It has been speculated that the loss of the bone in humans, when it is present in our nearest related species the chimpanzee, is because humans "evolved a mating system in which the male tended to accompany a particular female all the time to try to ensure paternity of her children" which allows for frequent matings of short duration. Observation suggests that primates with a baculum only infrequently encounter females, but engage in longer periods of copulation that the baculum makes possible, thereby maximizing their chances of fathering the female's offspring. For humans, it is almost impossible to tell when the female is fertile so frequent matings would be necessary to ensure paternity.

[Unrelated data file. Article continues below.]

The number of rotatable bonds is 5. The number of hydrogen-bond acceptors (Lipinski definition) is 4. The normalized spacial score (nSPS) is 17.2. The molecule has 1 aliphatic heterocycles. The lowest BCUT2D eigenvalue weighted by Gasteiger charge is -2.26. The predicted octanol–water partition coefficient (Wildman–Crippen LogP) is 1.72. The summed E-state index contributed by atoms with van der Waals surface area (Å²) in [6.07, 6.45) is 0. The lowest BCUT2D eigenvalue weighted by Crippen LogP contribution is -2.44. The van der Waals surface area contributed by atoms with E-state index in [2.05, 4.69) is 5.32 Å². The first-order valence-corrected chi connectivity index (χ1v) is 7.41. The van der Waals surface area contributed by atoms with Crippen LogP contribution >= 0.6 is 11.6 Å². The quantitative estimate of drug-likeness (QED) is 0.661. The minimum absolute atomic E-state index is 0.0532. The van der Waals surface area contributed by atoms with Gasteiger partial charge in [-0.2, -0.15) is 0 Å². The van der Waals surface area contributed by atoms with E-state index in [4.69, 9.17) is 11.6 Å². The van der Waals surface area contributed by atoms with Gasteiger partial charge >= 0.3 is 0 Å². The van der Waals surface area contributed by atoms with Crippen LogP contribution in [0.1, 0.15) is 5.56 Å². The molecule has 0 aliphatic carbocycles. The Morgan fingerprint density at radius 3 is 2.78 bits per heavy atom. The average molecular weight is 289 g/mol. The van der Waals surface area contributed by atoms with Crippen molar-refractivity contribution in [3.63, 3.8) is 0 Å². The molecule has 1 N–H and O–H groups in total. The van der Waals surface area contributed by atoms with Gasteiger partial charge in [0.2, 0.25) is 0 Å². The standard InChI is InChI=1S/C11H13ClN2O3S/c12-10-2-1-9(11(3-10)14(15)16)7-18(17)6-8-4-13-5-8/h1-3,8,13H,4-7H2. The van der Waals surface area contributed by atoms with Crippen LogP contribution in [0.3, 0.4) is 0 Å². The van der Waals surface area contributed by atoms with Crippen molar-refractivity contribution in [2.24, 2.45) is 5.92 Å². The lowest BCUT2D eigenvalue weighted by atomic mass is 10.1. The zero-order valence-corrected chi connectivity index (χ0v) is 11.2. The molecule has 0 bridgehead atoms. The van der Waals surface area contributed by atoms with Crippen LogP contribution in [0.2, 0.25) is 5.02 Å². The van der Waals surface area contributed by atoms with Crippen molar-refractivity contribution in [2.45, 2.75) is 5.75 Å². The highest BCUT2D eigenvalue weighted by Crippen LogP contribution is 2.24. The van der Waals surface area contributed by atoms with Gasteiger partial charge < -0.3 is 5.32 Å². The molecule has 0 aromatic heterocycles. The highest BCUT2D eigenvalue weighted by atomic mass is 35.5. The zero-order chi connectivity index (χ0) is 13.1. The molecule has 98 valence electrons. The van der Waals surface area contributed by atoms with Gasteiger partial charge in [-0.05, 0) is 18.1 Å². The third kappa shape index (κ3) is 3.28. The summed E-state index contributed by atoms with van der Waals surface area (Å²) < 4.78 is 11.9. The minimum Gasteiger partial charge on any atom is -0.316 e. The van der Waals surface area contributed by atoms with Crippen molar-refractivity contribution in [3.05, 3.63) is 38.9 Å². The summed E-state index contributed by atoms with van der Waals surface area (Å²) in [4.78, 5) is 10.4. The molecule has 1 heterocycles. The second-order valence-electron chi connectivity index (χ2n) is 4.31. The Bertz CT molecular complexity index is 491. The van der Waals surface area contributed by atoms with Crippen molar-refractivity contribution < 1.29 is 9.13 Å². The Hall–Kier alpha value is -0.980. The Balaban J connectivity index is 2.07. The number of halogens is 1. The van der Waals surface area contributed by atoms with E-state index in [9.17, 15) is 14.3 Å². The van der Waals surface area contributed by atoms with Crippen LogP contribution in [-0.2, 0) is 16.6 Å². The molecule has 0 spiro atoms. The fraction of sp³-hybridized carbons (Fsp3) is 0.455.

The evolutionary biologist Richard Dawkins also speculated in 2006 that the loss of the bone in humans, when it is present in our nearest related species the chimpanzee, is a result of sexual selection by females looking for honest signals of good health in prospective mates. The reliance of the human penis solely on hydraulic means to achieve a rigid state makes it particularly vulnerable to blood pressure variation. Poor erectile function betrays not only physical states such as diabetes and neurological disorders but mental states such as stress and depression."